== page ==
Two of the victims were identified on Saturday night as Bensenville School District employees, according to NBC 5. Charles Tomlitz, a P.E. teacher at Tioga Elementary, and Thomas DeMauro, a maintenance director with the district, were among the six killed when the plane crashed at approximately 3:21 a.m. Saturday morning. 

"Very sad news, my condolences to the families of these men," former Bensenville student Tanya Scheibe said on Facebook. "I have great memories of classes with Mr. DeMauro. I wish everyone well during this difficult time." 

The Price County Sheriff's Office says the crash occurred near the city of Phillips. The sheriff's office says the plane had left from Chicago and was heading to Canada on a fishing trip.

Price County Sheriff Brian Schmidt told NBC-affiliate WFJW that police could not release the identities of the remaining four victims until families were notified. The sheriff did confirm that all six victims of the crash were adults. 

The NTSB and FAA are investigating the crash, WFJW reports. Debris from the plane scattered around a quarter-mile radius from the crash site, and anyone who finds debris is encouraged to call police. 


http://www.nbcchicago.com

PRICE COUNTY, Wis. (WSAW) -- During a press conference Sunday, investigators revealed six people were killed in the Price County plane crash. At this point, they're not releasing names, ages or their relationships. The Price County Sheriff did confirm they're all adults.


Early Saturday morning, the sheriff's office received a call from the Air Marine Operations Center that an aircraft dropped altitude quickly and radio contact was lost. The sheriff's office said the plane had left from Chicago and was heading to Canada on a fishing trip.


National Transportation Safety Board investigators said there was a discussion between the pilot of the plane and air traffic controllers about "local weather phenomenon." At about 1:53 a.m., the aircraft dropped off radar.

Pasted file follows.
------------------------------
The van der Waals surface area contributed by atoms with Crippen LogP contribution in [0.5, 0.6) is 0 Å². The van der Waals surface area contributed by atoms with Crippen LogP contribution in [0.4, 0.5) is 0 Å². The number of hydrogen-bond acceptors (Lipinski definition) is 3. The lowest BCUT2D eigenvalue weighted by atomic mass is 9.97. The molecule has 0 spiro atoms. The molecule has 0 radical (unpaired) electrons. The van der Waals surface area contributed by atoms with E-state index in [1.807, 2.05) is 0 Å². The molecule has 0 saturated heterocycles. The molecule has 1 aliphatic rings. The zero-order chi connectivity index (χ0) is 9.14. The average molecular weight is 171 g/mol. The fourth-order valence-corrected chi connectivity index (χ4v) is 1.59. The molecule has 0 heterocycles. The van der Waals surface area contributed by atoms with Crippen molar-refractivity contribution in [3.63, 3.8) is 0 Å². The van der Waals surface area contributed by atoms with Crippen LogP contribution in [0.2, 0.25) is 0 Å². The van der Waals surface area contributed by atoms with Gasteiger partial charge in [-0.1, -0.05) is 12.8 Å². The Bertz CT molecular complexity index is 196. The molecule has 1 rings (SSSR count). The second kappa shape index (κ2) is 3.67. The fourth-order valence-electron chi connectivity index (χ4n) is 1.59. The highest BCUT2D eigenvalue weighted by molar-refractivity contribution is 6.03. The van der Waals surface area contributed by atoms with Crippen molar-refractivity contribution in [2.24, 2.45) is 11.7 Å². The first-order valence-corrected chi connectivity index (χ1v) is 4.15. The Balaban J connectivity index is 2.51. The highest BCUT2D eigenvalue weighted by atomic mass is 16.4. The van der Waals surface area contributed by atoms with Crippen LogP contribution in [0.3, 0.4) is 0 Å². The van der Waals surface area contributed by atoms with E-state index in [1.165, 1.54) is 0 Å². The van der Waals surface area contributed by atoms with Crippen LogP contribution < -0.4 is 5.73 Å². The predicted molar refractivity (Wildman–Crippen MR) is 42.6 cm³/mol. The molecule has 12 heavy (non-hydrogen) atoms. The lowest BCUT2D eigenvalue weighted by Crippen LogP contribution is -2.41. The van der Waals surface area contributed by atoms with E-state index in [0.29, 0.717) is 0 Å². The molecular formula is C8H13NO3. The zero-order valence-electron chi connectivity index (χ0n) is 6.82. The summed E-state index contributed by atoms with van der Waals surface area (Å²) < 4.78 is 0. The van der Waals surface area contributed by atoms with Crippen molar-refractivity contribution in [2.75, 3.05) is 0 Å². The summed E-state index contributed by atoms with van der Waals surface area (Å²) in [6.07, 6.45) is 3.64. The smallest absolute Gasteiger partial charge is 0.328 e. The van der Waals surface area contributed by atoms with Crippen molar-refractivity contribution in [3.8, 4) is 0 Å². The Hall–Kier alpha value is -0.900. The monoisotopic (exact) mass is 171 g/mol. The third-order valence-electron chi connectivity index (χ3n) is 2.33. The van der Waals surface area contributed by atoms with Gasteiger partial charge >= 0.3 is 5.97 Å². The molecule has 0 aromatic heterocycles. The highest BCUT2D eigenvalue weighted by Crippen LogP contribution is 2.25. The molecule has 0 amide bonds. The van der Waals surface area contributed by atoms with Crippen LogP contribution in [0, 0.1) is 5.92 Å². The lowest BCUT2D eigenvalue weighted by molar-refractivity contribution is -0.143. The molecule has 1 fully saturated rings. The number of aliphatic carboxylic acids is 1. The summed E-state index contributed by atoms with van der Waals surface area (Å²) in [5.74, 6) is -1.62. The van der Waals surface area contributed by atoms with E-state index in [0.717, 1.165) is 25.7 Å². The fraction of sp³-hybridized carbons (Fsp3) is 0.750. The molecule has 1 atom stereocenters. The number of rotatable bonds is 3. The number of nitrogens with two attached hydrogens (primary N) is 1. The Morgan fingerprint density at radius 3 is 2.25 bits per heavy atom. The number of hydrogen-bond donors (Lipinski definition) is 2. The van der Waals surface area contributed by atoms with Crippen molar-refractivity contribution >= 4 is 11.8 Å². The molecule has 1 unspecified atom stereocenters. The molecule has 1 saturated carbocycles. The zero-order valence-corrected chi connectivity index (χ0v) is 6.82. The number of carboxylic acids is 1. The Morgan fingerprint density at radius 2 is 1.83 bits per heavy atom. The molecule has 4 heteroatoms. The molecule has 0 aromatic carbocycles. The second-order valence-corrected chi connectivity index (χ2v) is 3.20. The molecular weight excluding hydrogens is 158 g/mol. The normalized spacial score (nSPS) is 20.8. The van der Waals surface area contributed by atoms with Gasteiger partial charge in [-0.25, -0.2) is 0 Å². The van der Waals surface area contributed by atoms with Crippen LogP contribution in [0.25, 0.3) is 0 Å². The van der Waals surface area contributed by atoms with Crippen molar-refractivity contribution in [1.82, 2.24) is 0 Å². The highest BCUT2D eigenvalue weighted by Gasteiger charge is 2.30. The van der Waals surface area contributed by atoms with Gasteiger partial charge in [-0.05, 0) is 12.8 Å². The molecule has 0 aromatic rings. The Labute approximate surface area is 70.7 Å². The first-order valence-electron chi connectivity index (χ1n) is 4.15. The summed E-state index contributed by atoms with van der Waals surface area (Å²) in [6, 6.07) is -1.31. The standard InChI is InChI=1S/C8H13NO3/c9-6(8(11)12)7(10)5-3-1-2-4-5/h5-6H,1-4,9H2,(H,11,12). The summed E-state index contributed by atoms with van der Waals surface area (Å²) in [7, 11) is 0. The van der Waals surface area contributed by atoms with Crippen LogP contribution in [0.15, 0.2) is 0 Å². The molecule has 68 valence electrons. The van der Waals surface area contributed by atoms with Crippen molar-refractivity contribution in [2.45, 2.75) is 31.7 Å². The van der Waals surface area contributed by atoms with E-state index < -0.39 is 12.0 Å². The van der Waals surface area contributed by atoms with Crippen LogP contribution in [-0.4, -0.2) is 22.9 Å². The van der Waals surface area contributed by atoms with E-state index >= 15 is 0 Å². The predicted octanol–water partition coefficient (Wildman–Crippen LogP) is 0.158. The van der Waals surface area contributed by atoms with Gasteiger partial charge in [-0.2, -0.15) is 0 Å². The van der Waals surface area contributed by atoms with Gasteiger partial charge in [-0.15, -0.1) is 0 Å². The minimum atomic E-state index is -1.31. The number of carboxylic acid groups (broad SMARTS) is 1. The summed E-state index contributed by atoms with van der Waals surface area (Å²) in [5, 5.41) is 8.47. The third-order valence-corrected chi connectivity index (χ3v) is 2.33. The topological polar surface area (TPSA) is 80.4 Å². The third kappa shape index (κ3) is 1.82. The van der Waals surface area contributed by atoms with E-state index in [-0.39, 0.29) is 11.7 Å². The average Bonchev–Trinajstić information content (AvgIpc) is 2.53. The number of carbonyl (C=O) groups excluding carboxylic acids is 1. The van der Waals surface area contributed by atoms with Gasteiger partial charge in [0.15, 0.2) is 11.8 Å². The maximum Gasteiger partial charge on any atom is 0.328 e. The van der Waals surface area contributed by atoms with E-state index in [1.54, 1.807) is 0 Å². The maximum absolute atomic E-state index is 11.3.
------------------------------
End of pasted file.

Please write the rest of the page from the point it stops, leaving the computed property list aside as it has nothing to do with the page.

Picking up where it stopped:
Wreckage from the plane was found in the area of State Highway 111 and U.S. Highway 8 in the Township of Harmony.


"We're dealing with things that people just don't want to talk about or see," Price County Sheriff Brian Schmidt said.


Several departments responded to help with the scene. But a surprising amount of help has also come from around the community. Schmidt said crews turned to someone from the Price County airport who owned a private helicopter. Crews were then able to view the plane wreckage from above.


"We're fortunate to have someone with a helicopter, and we were able to locate the compartment of a fuselage and the passenger compartment of an airplane," Sheriff Schmidt explained.


And while some assistance may have come in the form of an aircraft, other kinds of help came in a different form. Sandy Jensen owns Happy Daze bar and restaurant in the Village of Kennan, just outside of where crews are trying to figure out what happened in the crash. She said when some firefighters called her restaurant for help, she knew just what to do.


"Made up 35 burgers, cheeseburgers, and fresh cheese curds we sent over, and some parade candy, because it's the Fourth of July," Jensen explained.


"They went above and beyond," Schmidt added.


Jensen said she was simply doing the right thing.


"It's just what people should do," Jensen explained. "That's what the world's all about is people helping people. When people have hard times, we've been in hard times and our community has helped us, and it's just the right thing to do."